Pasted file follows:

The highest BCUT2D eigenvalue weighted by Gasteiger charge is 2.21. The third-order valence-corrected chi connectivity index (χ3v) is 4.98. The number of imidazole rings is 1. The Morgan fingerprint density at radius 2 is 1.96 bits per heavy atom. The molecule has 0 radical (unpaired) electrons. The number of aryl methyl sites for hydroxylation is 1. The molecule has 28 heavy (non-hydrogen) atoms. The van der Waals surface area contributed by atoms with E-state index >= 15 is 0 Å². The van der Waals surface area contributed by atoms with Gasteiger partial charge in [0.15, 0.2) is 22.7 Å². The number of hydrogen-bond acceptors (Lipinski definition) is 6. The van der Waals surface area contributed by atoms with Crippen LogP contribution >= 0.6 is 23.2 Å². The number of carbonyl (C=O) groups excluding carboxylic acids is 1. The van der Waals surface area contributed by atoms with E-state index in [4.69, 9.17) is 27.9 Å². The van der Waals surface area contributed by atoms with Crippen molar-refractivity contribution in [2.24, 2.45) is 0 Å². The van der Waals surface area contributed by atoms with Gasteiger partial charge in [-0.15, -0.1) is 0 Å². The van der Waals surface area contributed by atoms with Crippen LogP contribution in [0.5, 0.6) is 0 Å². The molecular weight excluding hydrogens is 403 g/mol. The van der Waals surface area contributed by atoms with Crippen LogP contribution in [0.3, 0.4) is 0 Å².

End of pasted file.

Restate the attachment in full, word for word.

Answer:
The highest BCUT2D eigenvalue weighted by Gasteiger charge is 2.21. The third-order valence-corrected chi connectivity index (χ3v) is 4.98. The number of imidazole rings is 1. The Morgan fingerprint density at radius 2 is 1.96 bits per heavy atom. The molecule has 0 radical (unpaired) electrons. The number of aryl methyl sites for hydroxylation is 1. The molecule has 28 heavy (non-hydrogen) atoms. The van der Waals surface area contributed by atoms with E-state index >= 15 is 0 Å². The van der Waals surface area contributed by atoms with Gasteiger partial charge in [0.15, 0.2) is 22.7 Å². The number of hydrogen-bond acceptors (Lipinski definition) is 6. The van der Waals surface area contributed by atoms with Crippen LogP contribution >= 0.6 is 23.2 Å². The number of carbonyl (C=O) groups excluding carboxylic acids is 1. The van der Waals surface area contributed by atoms with E-state index in [4.69, 9.17) is 27.9 Å². The van der Waals surface area contributed by atoms with Crippen molar-refractivity contribution in [2.24, 2.45) is 0 Å². The van der Waals surface area contributed by atoms with Gasteiger partial charge in [-0.15, -0.1) is 0 Å². The van der Waals surface area contributed by atoms with Crippen LogP contribution in [0.5, 0.6) is 0 Å². The molecular weight excluding hydrogens is 403 g/mol. The van der Waals surface area contributed by atoms with Crippen LogP contribution in [0.3, 0.4) is 0 Å².